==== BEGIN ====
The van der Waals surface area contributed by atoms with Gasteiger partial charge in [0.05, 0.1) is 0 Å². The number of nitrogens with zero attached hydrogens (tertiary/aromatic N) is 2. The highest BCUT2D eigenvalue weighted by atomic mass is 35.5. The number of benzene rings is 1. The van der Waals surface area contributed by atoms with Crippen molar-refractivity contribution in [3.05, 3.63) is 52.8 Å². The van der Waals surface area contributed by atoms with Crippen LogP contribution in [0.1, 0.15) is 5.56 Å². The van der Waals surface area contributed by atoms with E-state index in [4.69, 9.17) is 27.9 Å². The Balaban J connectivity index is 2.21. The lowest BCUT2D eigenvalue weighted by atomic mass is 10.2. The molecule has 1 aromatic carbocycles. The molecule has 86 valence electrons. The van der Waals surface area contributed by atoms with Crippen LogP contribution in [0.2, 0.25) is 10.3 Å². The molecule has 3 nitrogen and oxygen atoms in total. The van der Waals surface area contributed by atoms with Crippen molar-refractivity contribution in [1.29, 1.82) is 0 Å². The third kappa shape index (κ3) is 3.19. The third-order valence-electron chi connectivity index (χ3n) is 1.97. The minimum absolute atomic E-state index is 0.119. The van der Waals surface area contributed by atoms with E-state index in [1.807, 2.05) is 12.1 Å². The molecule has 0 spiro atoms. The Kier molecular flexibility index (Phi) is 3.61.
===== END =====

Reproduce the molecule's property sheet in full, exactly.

The van der Waals surface area contributed by atoms with Gasteiger partial charge in [0.05, 0.1) is 0 Å². The number of nitrogens with zero attached hydrogens (tertiary/aromatic N) is 2. The highest BCUT2D eigenvalue weighted by atomic mass is 35.5. The number of benzene rings is 1. The van der Waals surface area contributed by atoms with Crippen molar-refractivity contribution in [3.05, 3.63) is 52.8 Å². The van der Waals surface area contributed by atoms with Crippen LogP contribution in [0.1, 0.15) is 5.56 Å². The van der Waals surface area contributed by atoms with E-state index in [4.69, 9.17) is 27.9 Å². The Balaban J connectivity index is 2.21. The lowest BCUT2D eigenvalue weighted by atomic mass is 10.2. The molecule has 1 aromatic carbocycles. The molecule has 86 valence electrons. The van der Waals surface area contributed by atoms with Crippen LogP contribution in [0.2, 0.25) is 10.3 Å². The molecule has 3 nitrogen and oxygen atoms in total. The van der Waals surface area contributed by atoms with Crippen molar-refractivity contribution in [1.29, 1.82) is 0 Å². The third kappa shape index (κ3) is 3.19. The third-order valence-electron chi connectivity index (χ3n) is 1.97. The minimum absolute atomic E-state index is 0.119. The van der Waals surface area contributed by atoms with E-state index in [1.807, 2.05) is 12.1 Å². The molecule has 0 spiro atoms. The Kier molecular flexibility index (Phi) is 3.61.